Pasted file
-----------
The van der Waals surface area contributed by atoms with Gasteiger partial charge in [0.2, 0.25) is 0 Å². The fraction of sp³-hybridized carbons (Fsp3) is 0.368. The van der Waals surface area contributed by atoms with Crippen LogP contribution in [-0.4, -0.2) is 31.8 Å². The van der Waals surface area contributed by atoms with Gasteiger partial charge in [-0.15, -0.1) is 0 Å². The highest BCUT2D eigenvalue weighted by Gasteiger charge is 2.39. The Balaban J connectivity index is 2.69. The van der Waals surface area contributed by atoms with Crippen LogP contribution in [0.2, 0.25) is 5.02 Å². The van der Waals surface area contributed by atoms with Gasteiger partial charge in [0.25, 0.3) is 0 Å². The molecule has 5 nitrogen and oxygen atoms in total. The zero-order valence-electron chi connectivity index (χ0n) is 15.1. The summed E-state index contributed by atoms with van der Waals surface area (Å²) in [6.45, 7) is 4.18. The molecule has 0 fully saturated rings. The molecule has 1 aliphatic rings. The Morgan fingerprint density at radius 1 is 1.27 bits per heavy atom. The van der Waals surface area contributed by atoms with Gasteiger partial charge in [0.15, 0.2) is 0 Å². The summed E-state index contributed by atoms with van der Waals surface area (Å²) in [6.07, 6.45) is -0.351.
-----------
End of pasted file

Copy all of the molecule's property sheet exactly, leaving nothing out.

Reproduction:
The van der Waals surface area contributed by atoms with Gasteiger partial charge in [0.2, 0.25) is 0 Å². The fraction of sp³-hybridized carbons (Fsp3) is 0.368. The van der Waals surface area contributed by atoms with Crippen LogP contribution in [-0.4, -0.2) is 31.8 Å². The van der Waals surface area contributed by atoms with Gasteiger partial charge in [-0.15, -0.1) is 0 Å². The highest BCUT2D eigenvalue weighted by Gasteiger charge is 2.39. The Balaban J connectivity index is 2.69. The van der Waals surface area contributed by atoms with Crippen LogP contribution in [0.2, 0.25) is 5.02 Å². The van der Waals surface area contributed by atoms with Gasteiger partial charge in [0.25, 0.3) is 0 Å². The molecule has 5 nitrogen and oxygen atoms in total. The zero-order valence-electron chi connectivity index (χ0n) is 15.1. The summed E-state index contributed by atoms with van der Waals surface area (Å²) in [6.45, 7) is 4.18. The molecule has 0 fully saturated rings. The molecule has 1 aliphatic rings. The Morgan fingerprint density at radius 1 is 1.27 bits per heavy atom. The van der Waals surface area contributed by atoms with Gasteiger partial charge in [0.15, 0.2) is 0 Å². The summed E-state index contributed by atoms with van der Waals surface area (Å²) in [6.07, 6.45) is -0.351.